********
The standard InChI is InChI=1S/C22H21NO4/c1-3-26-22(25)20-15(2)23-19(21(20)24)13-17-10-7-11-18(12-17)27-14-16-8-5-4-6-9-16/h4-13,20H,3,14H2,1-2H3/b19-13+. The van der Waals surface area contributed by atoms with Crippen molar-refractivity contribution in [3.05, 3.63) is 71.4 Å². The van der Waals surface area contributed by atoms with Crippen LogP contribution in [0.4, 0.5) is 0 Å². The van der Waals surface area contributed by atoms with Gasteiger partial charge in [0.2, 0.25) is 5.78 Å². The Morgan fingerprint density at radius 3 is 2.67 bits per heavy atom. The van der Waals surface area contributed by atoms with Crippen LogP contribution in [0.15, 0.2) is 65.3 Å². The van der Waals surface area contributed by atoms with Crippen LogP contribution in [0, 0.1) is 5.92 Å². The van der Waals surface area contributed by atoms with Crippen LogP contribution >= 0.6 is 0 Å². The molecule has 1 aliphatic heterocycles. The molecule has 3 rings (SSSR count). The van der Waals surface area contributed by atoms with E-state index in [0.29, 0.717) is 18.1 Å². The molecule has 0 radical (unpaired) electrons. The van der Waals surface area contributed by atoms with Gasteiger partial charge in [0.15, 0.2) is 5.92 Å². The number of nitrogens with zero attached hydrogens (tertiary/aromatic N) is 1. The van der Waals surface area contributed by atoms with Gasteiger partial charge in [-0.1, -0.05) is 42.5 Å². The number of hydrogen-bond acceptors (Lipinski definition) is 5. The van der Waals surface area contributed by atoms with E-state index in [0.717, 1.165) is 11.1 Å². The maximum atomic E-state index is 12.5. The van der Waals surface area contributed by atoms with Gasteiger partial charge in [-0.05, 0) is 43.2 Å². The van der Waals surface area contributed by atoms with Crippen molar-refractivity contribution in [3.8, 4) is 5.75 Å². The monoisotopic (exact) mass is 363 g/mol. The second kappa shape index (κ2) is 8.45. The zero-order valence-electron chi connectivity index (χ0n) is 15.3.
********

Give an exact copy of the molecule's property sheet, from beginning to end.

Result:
The standard InChI is InChI=1S/C22H21NO4/c1-3-26-22(25)20-15(2)23-19(21(20)24)13-17-10-7-11-18(12-17)27-14-16-8-5-4-6-9-16/h4-13,20H,3,14H2,1-2H3/b19-13+. The van der Waals surface area contributed by atoms with Crippen molar-refractivity contribution in [3.05, 3.63) is 71.4 Å². The van der Waals surface area contributed by atoms with Crippen LogP contribution in [0.4, 0.5) is 0 Å². The van der Waals surface area contributed by atoms with Gasteiger partial charge in [0.2, 0.25) is 5.78 Å². The Morgan fingerprint density at radius 3 is 2.67 bits per heavy atom. The van der Waals surface area contributed by atoms with Crippen LogP contribution in [0.15, 0.2) is 65.3 Å². The van der Waals surface area contributed by atoms with Crippen LogP contribution in [0, 0.1) is 5.92 Å². The van der Waals surface area contributed by atoms with Crippen LogP contribution >= 0.6 is 0 Å². The molecule has 1 aliphatic heterocycles. The molecule has 3 rings (SSSR count). The van der Waals surface area contributed by atoms with E-state index in [0.29, 0.717) is 18.1 Å². The molecule has 0 radical (unpaired) electrons. The van der Waals surface area contributed by atoms with Gasteiger partial charge in [0.15, 0.2) is 5.92 Å². The number of nitrogens with zero attached hydrogens (tertiary/aromatic N) is 1. The van der Waals surface area contributed by atoms with Gasteiger partial charge in [-0.1, -0.05) is 42.5 Å². The number of hydrogen-bond acceptors (Lipinski definition) is 5. The van der Waals surface area contributed by atoms with E-state index in [0.717, 1.165) is 11.1 Å². The maximum atomic E-state index is 12.5. The van der Waals surface area contributed by atoms with Gasteiger partial charge in [-0.05, 0) is 43.2 Å². The van der Waals surface area contributed by atoms with Crippen molar-refractivity contribution in [3.8, 4) is 5.75 Å². The monoisotopic (exact) mass is 363 g/mol. The second kappa shape index (κ2) is 8.45. The zero-order valence-electron chi connectivity index (χ0n) is 15.3.